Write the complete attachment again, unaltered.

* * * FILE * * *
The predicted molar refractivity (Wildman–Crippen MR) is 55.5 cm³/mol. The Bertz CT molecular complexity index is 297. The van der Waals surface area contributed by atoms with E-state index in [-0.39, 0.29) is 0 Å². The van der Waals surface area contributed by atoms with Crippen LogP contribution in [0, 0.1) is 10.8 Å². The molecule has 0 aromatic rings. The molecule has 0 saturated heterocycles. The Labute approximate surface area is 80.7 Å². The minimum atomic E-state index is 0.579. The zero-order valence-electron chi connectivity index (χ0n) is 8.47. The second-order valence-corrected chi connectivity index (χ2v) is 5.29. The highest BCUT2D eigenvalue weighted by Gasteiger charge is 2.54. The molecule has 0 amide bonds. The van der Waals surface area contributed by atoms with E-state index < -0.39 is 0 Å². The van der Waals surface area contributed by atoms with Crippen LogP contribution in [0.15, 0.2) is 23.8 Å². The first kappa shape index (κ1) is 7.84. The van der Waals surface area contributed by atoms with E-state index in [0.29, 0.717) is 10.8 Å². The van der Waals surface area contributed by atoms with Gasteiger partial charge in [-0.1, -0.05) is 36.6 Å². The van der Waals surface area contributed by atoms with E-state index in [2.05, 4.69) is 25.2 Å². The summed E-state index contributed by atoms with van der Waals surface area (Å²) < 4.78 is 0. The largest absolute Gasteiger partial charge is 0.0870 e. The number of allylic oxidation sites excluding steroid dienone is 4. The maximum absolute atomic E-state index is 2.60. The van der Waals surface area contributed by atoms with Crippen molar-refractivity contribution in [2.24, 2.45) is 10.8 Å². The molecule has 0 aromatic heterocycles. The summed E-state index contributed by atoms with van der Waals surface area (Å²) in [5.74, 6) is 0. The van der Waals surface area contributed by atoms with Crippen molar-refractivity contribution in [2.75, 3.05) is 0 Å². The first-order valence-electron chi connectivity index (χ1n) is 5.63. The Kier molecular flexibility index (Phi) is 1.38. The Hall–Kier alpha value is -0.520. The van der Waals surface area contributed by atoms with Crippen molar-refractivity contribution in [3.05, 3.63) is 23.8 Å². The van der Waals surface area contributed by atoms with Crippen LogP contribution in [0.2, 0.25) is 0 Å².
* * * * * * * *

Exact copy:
The predicted molar refractivity (Wildman–Crippen MR) is 55.5 cm³/mol. The Bertz CT molecular complexity index is 297. The van der Waals surface area contributed by atoms with E-state index in [-0.39, 0.29) is 0 Å². The van der Waals surface area contributed by atoms with Crippen LogP contribution in [0, 0.1) is 10.8 Å². The molecule has 0 aromatic rings. The molecule has 0 saturated heterocycles. The Labute approximate surface area is 80.7 Å². The minimum atomic E-state index is 0.579. The zero-order valence-electron chi connectivity index (χ0n) is 8.47. The second-order valence-corrected chi connectivity index (χ2v) is 5.29. The highest BCUT2D eigenvalue weighted by Gasteiger charge is 2.54. The molecule has 0 amide bonds. The van der Waals surface area contributed by atoms with E-state index < -0.39 is 0 Å². The van der Waals surface area contributed by atoms with Crippen LogP contribution in [0.15, 0.2) is 23.8 Å². The first kappa shape index (κ1) is 7.84. The van der Waals surface area contributed by atoms with E-state index in [0.29, 0.717) is 10.8 Å². The van der Waals surface area contributed by atoms with Gasteiger partial charge in [-0.1, -0.05) is 36.6 Å². The van der Waals surface area contributed by atoms with E-state index in [2.05, 4.69) is 25.2 Å². The summed E-state index contributed by atoms with van der Waals surface area (Å²) < 4.78 is 0. The largest absolute Gasteiger partial charge is 0.0870 e. The number of allylic oxidation sites excluding steroid dienone is 4. The maximum absolute atomic E-state index is 2.60. The van der Waals surface area contributed by atoms with Crippen molar-refractivity contribution in [2.24, 2.45) is 10.8 Å². The molecule has 0 aromatic heterocycles. The summed E-state index contributed by atoms with van der Waals surface area (Å²) in [5.74, 6) is 0. The van der Waals surface area contributed by atoms with Crippen molar-refractivity contribution in [2.75, 3.05) is 0 Å². The first-order valence-electron chi connectivity index (χ1n) is 5.63. The Kier molecular flexibility index (Phi) is 1.38. The Hall–Kier alpha value is -0.520. The van der Waals surface area contributed by atoms with Crippen molar-refractivity contribution in [3.05, 3.63) is 23.8 Å². The van der Waals surface area contributed by atoms with Crippen LogP contribution in [0.2, 0.25) is 0 Å².